(Reuters) - Crest Financial Ltd, the largest minority shareholder in Clearwire Corp, proposed a convertible debt financing plan aimed at making the wireless service provider less dependent on majority owner Sprint Nextel (S.N).
In a letter to Clearwire’s board on Wednesday, Crest proposed $240 million of financing through a convertible debt facility that it said would provide Clearwire with enough capital to build out 2,000 new generation network sites as planned and to pay its interest expenses in 2013.
Clearwire, which has taken $160 million in financing from Sprint so far this year, agreed to a takeover by Sprint in December. However, shareholders including Crest have said they were unhappy with Sprint’s deal price, which requires approval from the majority of its minority shareholders.
Clearwire spokesman Mike DiGioia said the company received the Crest proposal and its “Special Committee of the Board will evaluate the offer to determine what, if any, action to take.”
Representatives of Sprint were not immediately available to comment.
Crest, which is aiming to block Sprint’s effort to buy the rest of Clearwire, said it would provide the debt financing through a note purchase agreement with the notes issued at a 1 percent annual interest rate.
The proposed financing would also provide Clearwire’s board with more time to consider alternatives to Sprint’s offer to buy the roughly 49 percent of Clearwire it does not own, Crest said.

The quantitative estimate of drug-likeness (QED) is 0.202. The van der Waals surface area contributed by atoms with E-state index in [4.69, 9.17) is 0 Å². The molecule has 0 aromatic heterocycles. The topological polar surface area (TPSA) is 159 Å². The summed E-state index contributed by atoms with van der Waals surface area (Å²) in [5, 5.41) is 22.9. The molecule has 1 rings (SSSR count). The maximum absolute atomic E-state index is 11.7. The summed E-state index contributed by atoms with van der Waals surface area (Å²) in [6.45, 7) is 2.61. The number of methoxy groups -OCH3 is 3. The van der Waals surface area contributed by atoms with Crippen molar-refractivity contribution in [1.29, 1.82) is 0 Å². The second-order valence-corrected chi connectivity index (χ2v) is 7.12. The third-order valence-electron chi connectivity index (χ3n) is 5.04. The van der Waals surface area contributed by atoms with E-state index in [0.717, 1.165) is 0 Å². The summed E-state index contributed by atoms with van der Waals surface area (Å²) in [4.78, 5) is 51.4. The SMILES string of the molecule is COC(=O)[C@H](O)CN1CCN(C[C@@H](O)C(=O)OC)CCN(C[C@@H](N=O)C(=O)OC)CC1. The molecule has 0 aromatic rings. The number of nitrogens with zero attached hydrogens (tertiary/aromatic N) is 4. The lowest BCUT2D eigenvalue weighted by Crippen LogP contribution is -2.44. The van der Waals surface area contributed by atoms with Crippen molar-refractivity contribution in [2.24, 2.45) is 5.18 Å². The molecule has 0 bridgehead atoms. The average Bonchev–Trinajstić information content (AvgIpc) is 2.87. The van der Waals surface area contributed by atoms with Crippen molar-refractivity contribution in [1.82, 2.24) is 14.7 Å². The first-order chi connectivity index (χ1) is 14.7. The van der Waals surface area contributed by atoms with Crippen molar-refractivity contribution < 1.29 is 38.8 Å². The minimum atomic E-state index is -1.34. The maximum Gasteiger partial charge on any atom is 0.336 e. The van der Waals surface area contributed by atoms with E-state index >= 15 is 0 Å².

Clearwire said last week that it would draw on $80 million in financing from Sprint, which offered $2.97 per share for Clearwire.
Sprint’s December proposal to buy out Clearwire included the option for the smaller company to draw on $800 million in convertible debt in 10 monthly installments.
Clearwire did not tap the financing until March as it said it was still reviewing a counteroffer of $3.30 per share from satellite TV provider Dish Network Corp (DISH.O).
When Clearwire finally drew on the money, it said it would keep talking to Dish.
The financing is in the form of debt that will be convertible to Clearwire shares in the event that its shareholders vote against Sprint’s offer.
So every installment that Clearwire accepts would further weaken its minority shareholders’ clout in the future.
But many Clearwire shareholders, including Crest Financial, have said they were unhappy with the Sprint offer, which would need approval from the majority of Clearwire’s minority investors.
Clearwire shares closed at $3.28, up 0.9 percent, in trading on the Nasdaq on Wednesday.
Reporting By Nicola Leske and Sinead Carew; Editing by Steve Orlofsky and Grant McCool